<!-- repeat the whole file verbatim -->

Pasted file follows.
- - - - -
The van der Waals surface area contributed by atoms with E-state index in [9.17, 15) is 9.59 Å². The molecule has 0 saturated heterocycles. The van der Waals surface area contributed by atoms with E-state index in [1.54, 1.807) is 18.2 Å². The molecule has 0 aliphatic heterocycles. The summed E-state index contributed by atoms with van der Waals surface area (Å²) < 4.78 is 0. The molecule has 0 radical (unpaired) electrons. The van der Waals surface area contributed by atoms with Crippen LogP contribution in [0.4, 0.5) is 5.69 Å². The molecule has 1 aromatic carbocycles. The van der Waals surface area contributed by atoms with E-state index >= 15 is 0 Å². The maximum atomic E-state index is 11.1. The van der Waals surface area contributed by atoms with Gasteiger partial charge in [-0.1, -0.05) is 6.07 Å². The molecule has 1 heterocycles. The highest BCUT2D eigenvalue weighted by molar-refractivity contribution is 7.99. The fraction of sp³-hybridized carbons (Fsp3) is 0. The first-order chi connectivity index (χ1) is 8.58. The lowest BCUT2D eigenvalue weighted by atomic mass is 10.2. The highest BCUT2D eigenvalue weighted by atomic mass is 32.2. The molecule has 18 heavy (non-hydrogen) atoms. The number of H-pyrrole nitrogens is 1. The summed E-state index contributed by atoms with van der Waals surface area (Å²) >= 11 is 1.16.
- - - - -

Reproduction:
The van der Waals surface area contributed by atoms with E-state index in [9.17, 15) is 9.59 Å². The molecule has 0 saturated heterocycles. The van der Waals surface area contributed by atoms with E-state index in [1.54, 1.807) is 18.2 Å². The molecule has 0 aliphatic heterocycles. The summed E-state index contributed by atoms with van der Waals surface area (Å²) < 4.78 is 0. The molecule has 0 radical (unpaired) electrons. The van der Waals surface area contributed by atoms with Crippen LogP contribution in [0.4, 0.5) is 5.69 Å². The molecule has 1 aromatic carbocycles. The van der Waals surface area contributed by atoms with E-state index >= 15 is 0 Å². The maximum atomic E-state index is 11.1. The van der Waals surface area contributed by atoms with Gasteiger partial charge in [-0.1, -0.05) is 6.07 Å². The molecule has 1 heterocycles. The highest BCUT2D eigenvalue weighted by molar-refractivity contribution is 7.99. The fraction of sp³-hybridized carbons (Fsp3) is 0. The first-order chi connectivity index (χ1) is 8.58. The lowest BCUT2D eigenvalue weighted by atomic mass is 10.2. The highest BCUT2D eigenvalue weighted by atomic mass is 32.2. The molecule has 18 heavy (non-hydrogen) atoms. The number of H-pyrrole nitrogens is 1. The summed E-state index contributed by atoms with van der Waals surface area (Å²) >= 11 is 1.16.